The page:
(See description below)
The striking Chandra image of supernova remnant, SNR
0103-72.6, reveals a nearly perfect ring about 150 light years in
diameter surrounding a cloud of gas enriched in oxygen and shock
heated to millions of degrees Celsius. The ring marks the outer
limits of a shock wave produced as material ejected in the
supernova explosion plows into the interstellar gas. The size of
the ring indicates that we see the supernova remnant as it was
about 10,000 years after its progenitor star exploded.
Oxygen and neon are the most abundant elements in the remnant, evidence that the star that exploded was at least ten times as massive as the Sun. Oxygen is synthesized by nuclear reactions in the interiors of such stars. When such a star explodes, its core collapses to form either a neutron star, or if massive enough, a black hole, and the material surrounding the core is propelled into interstellar space.
Scientists have known for years that oxygen and many other elements necessary for life are created in massive stars and dispersed in supernova explosions, but few supernova remnants rich in these elements are observed. This is because the supernova ejecta become mixed with the interstellar gas after about 20 thousand years. Since most observed supernova remnants are older than this, only a few, younger remnants will still be rich in oxygen.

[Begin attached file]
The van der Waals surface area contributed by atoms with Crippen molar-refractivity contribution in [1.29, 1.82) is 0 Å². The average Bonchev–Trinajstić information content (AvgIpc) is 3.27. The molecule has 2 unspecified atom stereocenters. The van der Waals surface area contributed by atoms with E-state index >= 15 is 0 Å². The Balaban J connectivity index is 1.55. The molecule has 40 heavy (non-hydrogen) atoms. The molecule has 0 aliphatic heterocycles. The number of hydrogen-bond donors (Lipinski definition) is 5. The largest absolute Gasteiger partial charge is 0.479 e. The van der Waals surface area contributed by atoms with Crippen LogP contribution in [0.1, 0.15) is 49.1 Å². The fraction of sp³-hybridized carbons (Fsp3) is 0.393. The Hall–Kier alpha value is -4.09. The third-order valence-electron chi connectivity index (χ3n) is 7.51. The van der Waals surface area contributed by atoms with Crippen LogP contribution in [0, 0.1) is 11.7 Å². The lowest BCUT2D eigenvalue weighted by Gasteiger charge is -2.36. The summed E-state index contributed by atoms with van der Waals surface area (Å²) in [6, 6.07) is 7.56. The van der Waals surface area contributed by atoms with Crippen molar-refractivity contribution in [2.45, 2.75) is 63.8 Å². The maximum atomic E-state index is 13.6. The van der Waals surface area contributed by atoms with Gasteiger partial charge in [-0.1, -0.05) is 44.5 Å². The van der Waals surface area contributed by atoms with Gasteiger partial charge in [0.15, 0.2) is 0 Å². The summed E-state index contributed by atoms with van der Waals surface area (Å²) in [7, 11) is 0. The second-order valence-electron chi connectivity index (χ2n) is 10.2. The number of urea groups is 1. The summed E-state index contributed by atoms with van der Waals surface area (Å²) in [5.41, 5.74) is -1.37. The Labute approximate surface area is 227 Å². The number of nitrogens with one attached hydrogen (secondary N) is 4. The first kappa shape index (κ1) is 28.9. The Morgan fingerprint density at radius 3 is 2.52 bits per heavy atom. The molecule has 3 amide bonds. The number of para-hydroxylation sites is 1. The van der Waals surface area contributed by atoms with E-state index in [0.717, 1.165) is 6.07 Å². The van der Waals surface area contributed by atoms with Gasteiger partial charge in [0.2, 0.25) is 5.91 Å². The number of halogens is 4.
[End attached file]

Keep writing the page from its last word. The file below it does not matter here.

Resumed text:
SNR 0103-72.6 is located in the Small Magellanic Cloud (SMC) about 190,000 light years from Earth. The X-rays take about 190,000 years to reach us from the SMC, so the supernova explosion occurred about 200,000 years ago, as measured on Earth. One of the closest galaxies to our Galaxy, the SMC is visible to the naked eye from the Southern Hemisphere.
This supernova remnant will become an important laboratory for studying how stars forge the elements necessary for life. Although SNR 0103-72.6 is more distant than supernova remnants in our Galaxy, scientists have a clear view of it because its light is not blocked by the dusty spiral arms of our Galaxy.